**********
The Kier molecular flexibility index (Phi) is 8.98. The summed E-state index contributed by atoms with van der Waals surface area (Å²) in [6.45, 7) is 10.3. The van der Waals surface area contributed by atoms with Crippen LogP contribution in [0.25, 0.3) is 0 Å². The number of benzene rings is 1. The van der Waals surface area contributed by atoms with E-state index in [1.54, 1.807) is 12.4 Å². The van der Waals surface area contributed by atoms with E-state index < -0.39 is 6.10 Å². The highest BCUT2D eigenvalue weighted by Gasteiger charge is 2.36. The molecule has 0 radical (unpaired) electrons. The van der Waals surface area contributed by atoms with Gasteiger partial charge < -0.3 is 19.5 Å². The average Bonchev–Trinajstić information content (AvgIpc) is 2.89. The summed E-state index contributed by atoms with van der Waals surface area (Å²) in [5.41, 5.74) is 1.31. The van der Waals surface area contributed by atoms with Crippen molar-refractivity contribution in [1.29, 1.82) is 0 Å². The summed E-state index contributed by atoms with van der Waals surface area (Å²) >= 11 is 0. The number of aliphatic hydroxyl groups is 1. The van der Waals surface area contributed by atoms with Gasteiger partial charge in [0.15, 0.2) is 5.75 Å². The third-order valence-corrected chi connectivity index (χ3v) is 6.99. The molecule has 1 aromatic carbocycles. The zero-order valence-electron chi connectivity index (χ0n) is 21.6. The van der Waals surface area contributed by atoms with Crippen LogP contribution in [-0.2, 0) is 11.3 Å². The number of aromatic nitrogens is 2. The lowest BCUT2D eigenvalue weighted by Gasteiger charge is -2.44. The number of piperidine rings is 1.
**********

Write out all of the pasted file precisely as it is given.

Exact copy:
The Kier molecular flexibility index (Phi) is 8.98. The summed E-state index contributed by atoms with van der Waals surface area (Å²) in [6.45, 7) is 10.3. The van der Waals surface area contributed by atoms with Crippen LogP contribution in [0.25, 0.3) is 0 Å². The number of benzene rings is 1. The van der Waals surface area contributed by atoms with E-state index in [1.54, 1.807) is 12.4 Å². The van der Waals surface area contributed by atoms with E-state index < -0.39 is 6.10 Å². The highest BCUT2D eigenvalue weighted by Gasteiger charge is 2.36. The molecule has 0 radical (unpaired) electrons. The van der Waals surface area contributed by atoms with Gasteiger partial charge < -0.3 is 19.5 Å². The average Bonchev–Trinajstić information content (AvgIpc) is 2.89. The summed E-state index contributed by atoms with van der Waals surface area (Å²) in [5.41, 5.74) is 1.31. The van der Waals surface area contributed by atoms with Crippen molar-refractivity contribution in [1.29, 1.82) is 0 Å². The summed E-state index contributed by atoms with van der Waals surface area (Å²) >= 11 is 0. The number of aliphatic hydroxyl groups is 1. The van der Waals surface area contributed by atoms with Gasteiger partial charge in [0.15, 0.2) is 5.75 Å². The third-order valence-corrected chi connectivity index (χ3v) is 6.99. The molecule has 1 aromatic carbocycles. The zero-order valence-electron chi connectivity index (χ0n) is 21.6. The van der Waals surface area contributed by atoms with Crippen LogP contribution in [-0.2, 0) is 11.3 Å². The number of aromatic nitrogens is 2. The lowest BCUT2D eigenvalue weighted by Gasteiger charge is -2.44. The number of piperidine rings is 1.